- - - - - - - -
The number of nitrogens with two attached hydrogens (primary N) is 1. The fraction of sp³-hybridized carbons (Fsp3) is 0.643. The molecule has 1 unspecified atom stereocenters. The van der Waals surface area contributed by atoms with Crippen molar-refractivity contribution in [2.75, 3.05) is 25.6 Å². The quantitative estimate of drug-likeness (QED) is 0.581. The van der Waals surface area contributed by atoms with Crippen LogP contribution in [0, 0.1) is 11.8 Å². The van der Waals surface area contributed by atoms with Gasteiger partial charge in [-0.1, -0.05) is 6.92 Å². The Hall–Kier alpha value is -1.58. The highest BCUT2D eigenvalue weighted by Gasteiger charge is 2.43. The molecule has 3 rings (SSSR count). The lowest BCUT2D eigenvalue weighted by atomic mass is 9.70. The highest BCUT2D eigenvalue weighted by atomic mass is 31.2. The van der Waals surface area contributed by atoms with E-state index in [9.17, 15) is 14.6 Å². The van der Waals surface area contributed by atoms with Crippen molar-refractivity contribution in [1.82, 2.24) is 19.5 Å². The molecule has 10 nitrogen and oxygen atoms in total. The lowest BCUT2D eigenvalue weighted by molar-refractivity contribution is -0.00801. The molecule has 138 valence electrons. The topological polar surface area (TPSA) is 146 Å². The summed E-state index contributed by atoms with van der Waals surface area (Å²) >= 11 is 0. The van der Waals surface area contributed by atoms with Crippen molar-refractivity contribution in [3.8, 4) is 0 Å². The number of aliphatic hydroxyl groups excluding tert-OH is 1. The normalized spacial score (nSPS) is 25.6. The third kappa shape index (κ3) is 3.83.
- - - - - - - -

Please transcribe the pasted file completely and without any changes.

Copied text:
The number of nitrogens with two attached hydrogens (primary N) is 1. The fraction of sp³-hybridized carbons (Fsp3) is 0.643. The molecule has 1 unspecified atom stereocenters. The van der Waals surface area contributed by atoms with Crippen molar-refractivity contribution in [2.75, 3.05) is 25.6 Å². The quantitative estimate of drug-likeness (QED) is 0.581. The van der Waals surface area contributed by atoms with Crippen LogP contribution in [0, 0.1) is 11.8 Å². The van der Waals surface area contributed by atoms with Gasteiger partial charge in [-0.1, -0.05) is 6.92 Å². The Hall–Kier alpha value is -1.58. The highest BCUT2D eigenvalue weighted by Gasteiger charge is 2.43. The molecule has 3 rings (SSSR count). The lowest BCUT2D eigenvalue weighted by atomic mass is 9.70. The highest BCUT2D eigenvalue weighted by atomic mass is 31.2. The van der Waals surface area contributed by atoms with E-state index in [9.17, 15) is 14.6 Å². The van der Waals surface area contributed by atoms with Crippen molar-refractivity contribution in [1.82, 2.24) is 19.5 Å². The molecule has 10 nitrogen and oxygen atoms in total. The lowest BCUT2D eigenvalue weighted by molar-refractivity contribution is -0.00801. The molecule has 138 valence electrons. The topological polar surface area (TPSA) is 146 Å². The summed E-state index contributed by atoms with van der Waals surface area (Å²) >= 11 is 0. The van der Waals surface area contributed by atoms with Crippen molar-refractivity contribution in [3.8, 4) is 0 Å². The number of aliphatic hydroxyl groups excluding tert-OH is 1. The normalized spacial score (nSPS) is 25.6. The third kappa shape index (κ3) is 3.83.